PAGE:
- Word and letter recognition: Visual search: Time taken to find X’s hidden in a four column list of similar shaped letters (Y, Z etc.) is longer than for lists with letters such as S, R, P etc. – Neisser’s (1964) feature analysis model of pattern recognition. Alternatively: Participants will take longer to find 0 among letters if it is called tzero’ than when it is called letter ‘oh’ and vice versa – Jonides & Gleitman (1972).
- Heuristics: Tversky and Kahneman’s (1973) ‘availability’ hypothesis. If people recall more items from one set than from another they assume (heuristically) that there actually were more in the former set. Demonstrate this by giving participants a set of names to remember containing 19 very famous males and 20 not so famous females. Since participants tend to recall more male names they tend to judge that more males were in the list.
- Anchoring Bias – Tversky and Kahneman. Someone’s estimates of something will be greatly influenced by the way the question is structured. For example, people asked to estimate 1x2x3x4x5x6x7x8x9 give lower estimates than those estimating 9x8x7x6x5x4x3x2x1 because the earliest numbers affect perception of the answer. Similarly, if subjects are asked to guess the length of the river Vltava, their estimates will be influenced by a preceding question “is 2000 km (or 20,000km in the other condition) an over or underestimate of the length of the river Vltava”. (Kahnemann and Tversky (1973) and Northcraft and Neale (1987)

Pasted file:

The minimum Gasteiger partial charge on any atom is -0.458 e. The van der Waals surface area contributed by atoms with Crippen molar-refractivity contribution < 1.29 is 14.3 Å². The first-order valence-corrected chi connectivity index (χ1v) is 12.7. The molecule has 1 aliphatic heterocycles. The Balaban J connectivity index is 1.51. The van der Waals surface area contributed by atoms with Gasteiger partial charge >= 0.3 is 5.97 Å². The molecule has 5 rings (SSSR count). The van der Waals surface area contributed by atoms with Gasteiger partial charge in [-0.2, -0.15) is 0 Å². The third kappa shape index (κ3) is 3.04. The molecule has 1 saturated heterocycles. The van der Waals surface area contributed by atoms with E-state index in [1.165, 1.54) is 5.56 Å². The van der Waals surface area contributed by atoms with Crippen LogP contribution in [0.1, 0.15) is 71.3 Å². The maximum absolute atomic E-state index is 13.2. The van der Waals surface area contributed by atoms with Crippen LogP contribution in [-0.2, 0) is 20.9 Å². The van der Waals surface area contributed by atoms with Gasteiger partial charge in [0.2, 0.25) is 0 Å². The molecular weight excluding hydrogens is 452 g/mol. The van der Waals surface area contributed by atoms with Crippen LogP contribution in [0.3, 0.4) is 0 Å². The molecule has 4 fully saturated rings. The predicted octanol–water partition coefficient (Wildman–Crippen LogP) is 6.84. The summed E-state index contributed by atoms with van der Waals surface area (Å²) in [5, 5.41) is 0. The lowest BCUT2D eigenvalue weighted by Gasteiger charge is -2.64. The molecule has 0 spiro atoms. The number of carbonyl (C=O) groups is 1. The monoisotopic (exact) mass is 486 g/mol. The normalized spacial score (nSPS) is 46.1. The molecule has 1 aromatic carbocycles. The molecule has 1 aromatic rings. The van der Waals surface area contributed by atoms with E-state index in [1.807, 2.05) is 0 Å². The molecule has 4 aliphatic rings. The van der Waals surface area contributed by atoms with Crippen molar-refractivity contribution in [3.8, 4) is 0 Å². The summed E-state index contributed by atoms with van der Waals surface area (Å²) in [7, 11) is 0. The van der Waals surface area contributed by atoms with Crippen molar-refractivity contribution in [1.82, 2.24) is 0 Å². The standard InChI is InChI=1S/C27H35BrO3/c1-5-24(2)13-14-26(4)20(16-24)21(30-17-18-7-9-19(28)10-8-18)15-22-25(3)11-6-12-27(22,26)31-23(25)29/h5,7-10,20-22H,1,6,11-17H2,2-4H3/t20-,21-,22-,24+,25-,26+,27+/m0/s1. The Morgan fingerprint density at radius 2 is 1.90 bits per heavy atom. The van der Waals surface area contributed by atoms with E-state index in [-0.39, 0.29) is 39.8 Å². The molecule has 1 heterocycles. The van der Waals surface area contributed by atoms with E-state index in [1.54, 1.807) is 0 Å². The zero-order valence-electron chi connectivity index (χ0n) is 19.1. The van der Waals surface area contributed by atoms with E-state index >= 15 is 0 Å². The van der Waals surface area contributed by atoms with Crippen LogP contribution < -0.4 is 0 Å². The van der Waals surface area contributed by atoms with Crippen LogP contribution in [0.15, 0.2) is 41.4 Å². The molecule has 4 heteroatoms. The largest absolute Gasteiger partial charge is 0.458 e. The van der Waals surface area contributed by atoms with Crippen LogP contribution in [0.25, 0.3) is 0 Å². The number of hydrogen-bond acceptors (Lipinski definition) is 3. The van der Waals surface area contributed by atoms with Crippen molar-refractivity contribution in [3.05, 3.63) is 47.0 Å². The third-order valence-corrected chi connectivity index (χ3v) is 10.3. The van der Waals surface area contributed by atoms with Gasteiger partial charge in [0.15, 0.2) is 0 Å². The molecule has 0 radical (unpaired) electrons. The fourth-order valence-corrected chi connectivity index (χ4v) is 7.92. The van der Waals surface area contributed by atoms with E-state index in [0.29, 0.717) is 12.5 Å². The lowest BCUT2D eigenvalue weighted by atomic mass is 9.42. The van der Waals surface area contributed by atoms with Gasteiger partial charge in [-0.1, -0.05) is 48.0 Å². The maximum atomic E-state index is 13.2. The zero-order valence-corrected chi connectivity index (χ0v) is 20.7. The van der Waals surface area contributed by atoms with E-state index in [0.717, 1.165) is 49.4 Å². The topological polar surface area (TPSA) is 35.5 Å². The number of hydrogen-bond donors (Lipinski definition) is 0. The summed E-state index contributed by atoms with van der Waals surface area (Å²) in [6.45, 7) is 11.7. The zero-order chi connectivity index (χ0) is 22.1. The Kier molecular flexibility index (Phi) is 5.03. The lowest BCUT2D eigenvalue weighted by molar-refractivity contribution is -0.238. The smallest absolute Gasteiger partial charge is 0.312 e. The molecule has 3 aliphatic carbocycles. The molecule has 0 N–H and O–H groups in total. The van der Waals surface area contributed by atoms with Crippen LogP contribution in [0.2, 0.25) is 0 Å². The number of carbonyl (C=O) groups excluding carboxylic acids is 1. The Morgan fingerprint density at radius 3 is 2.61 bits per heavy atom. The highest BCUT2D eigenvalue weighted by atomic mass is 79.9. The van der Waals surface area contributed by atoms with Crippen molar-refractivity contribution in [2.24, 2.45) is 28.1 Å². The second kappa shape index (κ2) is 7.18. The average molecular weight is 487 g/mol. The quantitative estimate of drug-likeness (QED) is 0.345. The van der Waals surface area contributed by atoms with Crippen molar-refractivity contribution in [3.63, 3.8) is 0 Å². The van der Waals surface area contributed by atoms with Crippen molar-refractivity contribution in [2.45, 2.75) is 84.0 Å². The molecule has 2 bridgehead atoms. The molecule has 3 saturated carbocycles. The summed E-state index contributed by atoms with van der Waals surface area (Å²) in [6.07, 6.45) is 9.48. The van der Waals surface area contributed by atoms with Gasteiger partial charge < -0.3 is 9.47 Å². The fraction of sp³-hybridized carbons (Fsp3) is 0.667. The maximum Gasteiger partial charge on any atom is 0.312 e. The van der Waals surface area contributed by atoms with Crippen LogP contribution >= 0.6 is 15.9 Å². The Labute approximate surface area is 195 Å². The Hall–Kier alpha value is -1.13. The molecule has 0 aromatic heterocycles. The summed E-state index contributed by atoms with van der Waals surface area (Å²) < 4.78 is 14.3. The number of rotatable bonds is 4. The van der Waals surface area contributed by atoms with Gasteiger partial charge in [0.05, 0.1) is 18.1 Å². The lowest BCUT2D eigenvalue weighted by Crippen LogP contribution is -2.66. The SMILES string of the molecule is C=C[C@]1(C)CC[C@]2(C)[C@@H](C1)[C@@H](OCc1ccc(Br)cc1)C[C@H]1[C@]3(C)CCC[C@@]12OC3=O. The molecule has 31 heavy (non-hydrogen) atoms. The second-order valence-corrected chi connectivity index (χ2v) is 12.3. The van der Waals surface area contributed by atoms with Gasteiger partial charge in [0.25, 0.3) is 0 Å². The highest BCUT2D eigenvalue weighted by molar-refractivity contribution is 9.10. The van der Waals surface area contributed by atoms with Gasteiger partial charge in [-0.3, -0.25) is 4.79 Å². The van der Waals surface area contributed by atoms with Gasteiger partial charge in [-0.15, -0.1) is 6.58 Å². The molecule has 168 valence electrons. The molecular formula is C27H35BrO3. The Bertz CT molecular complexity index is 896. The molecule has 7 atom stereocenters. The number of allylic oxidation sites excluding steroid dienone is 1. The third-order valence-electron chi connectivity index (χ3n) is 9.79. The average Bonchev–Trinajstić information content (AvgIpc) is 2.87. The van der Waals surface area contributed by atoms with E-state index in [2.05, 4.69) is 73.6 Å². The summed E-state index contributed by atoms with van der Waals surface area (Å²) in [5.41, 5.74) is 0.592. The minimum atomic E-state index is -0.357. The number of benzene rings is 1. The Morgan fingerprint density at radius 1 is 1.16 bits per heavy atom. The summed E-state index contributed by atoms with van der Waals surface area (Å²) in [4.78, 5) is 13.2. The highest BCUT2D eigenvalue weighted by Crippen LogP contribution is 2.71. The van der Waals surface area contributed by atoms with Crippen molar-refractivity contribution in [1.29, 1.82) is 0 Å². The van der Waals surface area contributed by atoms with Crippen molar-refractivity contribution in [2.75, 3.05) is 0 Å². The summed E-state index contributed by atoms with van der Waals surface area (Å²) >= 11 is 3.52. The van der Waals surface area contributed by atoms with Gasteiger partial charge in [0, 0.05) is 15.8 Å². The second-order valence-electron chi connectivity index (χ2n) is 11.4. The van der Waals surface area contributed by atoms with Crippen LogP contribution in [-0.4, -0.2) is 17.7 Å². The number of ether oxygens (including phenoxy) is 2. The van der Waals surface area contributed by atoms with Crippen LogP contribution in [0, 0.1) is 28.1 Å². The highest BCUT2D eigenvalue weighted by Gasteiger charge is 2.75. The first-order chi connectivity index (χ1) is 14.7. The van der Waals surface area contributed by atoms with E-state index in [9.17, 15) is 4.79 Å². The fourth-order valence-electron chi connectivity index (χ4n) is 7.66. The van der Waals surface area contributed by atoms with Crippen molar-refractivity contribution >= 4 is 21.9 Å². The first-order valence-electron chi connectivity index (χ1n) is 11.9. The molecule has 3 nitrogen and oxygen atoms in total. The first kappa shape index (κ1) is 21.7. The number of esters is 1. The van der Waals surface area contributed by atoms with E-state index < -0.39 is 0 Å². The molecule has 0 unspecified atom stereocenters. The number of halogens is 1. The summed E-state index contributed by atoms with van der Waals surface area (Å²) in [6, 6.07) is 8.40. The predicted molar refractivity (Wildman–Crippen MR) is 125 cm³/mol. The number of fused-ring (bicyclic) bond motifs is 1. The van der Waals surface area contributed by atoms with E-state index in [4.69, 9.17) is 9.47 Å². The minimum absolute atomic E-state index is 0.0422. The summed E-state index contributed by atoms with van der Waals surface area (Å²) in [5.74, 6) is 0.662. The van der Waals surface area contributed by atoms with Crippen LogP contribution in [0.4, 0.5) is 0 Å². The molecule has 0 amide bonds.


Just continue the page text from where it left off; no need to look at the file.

- Versions of Asch’s (1946) ‘warm’, ‘cold’ central traits paradigm can be implemented in many topical ways. Candidates give one description of a person to one group of participants and an identical version to another group varying only one characteristic, for instance ‘agrees with nuclear testing’ for one group and ‘disagrees….’ for the other. They then ask participants to assess the fictitious person on, say, liking or trustworthiness on a 10 point scale and look for differences between groups. Asch’s ‘primacy’ effect can also be tested using a list of descriptors – e.g. ‘orderly entertaining humble cool calculating moody’ in that order for one group and in the opposite order for another. Those hearing the positive traits first might rate the person more favourably on a ten point scale – Anderson and Barrios (1961). Luria and Rubin (1974) – participants given the same picture of a baby but one group told it is male the other female. Record differences in descriptions. It is best to give a checklist to participants containing ‘typical’ masculine and feminine traits – fine featured, strong, robust, sensitive, cute, and delicate.
- Social inference : Do people over-estimate the number of beads in a jar if they see a list of other peoples “over-estimates?” i.e. do they base their estimates on other peoples’ views?
- Social facilitation: The idea is that people tend to perform better when in groups than when on their own. Subjects can be given tasks (e.g. word searches) either in groups or on their own to test this theory.